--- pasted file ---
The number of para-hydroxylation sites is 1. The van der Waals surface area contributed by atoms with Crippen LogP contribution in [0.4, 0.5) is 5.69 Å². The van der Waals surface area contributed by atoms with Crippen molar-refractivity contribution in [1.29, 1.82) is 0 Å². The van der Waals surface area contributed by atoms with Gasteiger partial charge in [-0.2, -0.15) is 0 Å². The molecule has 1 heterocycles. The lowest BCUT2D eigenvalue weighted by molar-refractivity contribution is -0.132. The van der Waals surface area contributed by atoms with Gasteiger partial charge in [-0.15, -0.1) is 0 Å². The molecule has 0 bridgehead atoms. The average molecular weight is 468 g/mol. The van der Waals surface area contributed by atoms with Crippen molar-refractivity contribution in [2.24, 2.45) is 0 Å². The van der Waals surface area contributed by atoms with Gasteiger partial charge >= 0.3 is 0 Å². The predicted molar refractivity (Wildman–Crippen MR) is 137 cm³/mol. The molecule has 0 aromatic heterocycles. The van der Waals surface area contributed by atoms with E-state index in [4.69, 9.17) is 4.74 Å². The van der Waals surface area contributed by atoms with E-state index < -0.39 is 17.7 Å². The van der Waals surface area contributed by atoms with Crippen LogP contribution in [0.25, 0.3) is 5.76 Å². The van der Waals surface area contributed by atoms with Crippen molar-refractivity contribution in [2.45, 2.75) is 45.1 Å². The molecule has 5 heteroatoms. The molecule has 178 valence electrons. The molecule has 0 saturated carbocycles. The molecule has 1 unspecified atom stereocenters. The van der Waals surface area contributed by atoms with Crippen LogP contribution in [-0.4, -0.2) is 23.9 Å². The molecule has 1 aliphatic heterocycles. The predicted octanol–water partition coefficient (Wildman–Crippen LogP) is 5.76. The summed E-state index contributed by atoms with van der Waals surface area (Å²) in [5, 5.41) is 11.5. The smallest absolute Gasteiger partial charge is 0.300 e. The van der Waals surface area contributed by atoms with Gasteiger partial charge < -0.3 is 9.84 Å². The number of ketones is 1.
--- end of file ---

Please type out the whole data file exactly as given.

The number of para-hydroxylation sites is 1. The van der Waals surface area contributed by atoms with Crippen LogP contribution in [0.4, 0.5) is 5.69 Å². The van der Waals surface area contributed by atoms with Crippen molar-refractivity contribution in [1.29, 1.82) is 0 Å². The van der Waals surface area contributed by atoms with Gasteiger partial charge in [-0.2, -0.15) is 0 Å². The molecule has 1 heterocycles. The lowest BCUT2D eigenvalue weighted by molar-refractivity contribution is -0.132. The van der Waals surface area contributed by atoms with Gasteiger partial charge in [-0.15, -0.1) is 0 Å². The molecule has 0 bridgehead atoms. The average molecular weight is 468 g/mol. The van der Waals surface area contributed by atoms with Crippen molar-refractivity contribution in [2.24, 2.45) is 0 Å². The van der Waals surface area contributed by atoms with Gasteiger partial charge >= 0.3 is 0 Å². The predicted molar refractivity (Wildman–Crippen MR) is 137 cm³/mol. The molecule has 0 aromatic heterocycles. The van der Waals surface area contributed by atoms with E-state index in [4.69, 9.17) is 4.74 Å². The van der Waals surface area contributed by atoms with E-state index < -0.39 is 17.7 Å². The van der Waals surface area contributed by atoms with Crippen LogP contribution in [0.25, 0.3) is 5.76 Å². The van der Waals surface area contributed by atoms with Crippen molar-refractivity contribution in [2.45, 2.75) is 45.1 Å². The molecule has 5 heteroatoms. The molecule has 178 valence electrons. The molecule has 0 saturated carbocycles. The molecule has 1 unspecified atom stereocenters. The van der Waals surface area contributed by atoms with Crippen LogP contribution in [-0.4, -0.2) is 23.9 Å². The molecule has 1 aliphatic heterocycles. The predicted octanol–water partition coefficient (Wildman–Crippen LogP) is 5.76. The summed E-state index contributed by atoms with van der Waals surface area (Å²) in [5, 5.41) is 11.5. The smallest absolute Gasteiger partial charge is 0.300 e. The van der Waals surface area contributed by atoms with Gasteiger partial charge < -0.3 is 9.84 Å². The number of ketones is 1.